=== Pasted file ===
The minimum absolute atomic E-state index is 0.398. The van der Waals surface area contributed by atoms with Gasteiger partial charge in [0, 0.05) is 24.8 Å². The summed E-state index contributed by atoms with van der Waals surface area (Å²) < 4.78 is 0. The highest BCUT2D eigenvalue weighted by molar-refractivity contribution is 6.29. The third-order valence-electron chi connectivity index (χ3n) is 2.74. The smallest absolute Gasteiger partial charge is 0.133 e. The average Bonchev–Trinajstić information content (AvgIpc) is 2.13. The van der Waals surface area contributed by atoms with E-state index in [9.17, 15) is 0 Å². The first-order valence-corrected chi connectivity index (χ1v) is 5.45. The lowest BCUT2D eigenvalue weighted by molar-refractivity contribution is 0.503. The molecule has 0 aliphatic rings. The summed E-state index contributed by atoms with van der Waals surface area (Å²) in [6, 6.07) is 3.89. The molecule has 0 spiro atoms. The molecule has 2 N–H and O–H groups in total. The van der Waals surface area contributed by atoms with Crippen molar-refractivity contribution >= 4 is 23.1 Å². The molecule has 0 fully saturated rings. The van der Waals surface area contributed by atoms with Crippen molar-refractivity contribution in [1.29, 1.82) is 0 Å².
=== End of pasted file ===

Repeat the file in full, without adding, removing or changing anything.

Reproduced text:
The minimum absolute atomic E-state index is 0.398. The van der Waals surface area contributed by atoms with Gasteiger partial charge in [0, 0.05) is 24.8 Å². The summed E-state index contributed by atoms with van der Waals surface area (Å²) < 4.78 is 0. The highest BCUT2D eigenvalue weighted by molar-refractivity contribution is 6.29. The third-order valence-electron chi connectivity index (χ3n) is 2.74. The smallest absolute Gasteiger partial charge is 0.133 e. The average Bonchev–Trinajstić information content (AvgIpc) is 2.13. The van der Waals surface area contributed by atoms with E-state index in [9.17, 15) is 0 Å². The first-order valence-corrected chi connectivity index (χ1v) is 5.45. The lowest BCUT2D eigenvalue weighted by molar-refractivity contribution is 0.503. The molecule has 0 aliphatic rings. The summed E-state index contributed by atoms with van der Waals surface area (Å²) in [6, 6.07) is 3.89. The molecule has 0 spiro atoms. The molecule has 2 N–H and O–H groups in total. The van der Waals surface area contributed by atoms with Crippen molar-refractivity contribution >= 4 is 23.1 Å². The molecule has 0 fully saturated rings. The van der Waals surface area contributed by atoms with Crippen molar-refractivity contribution in [1.29, 1.82) is 0 Å².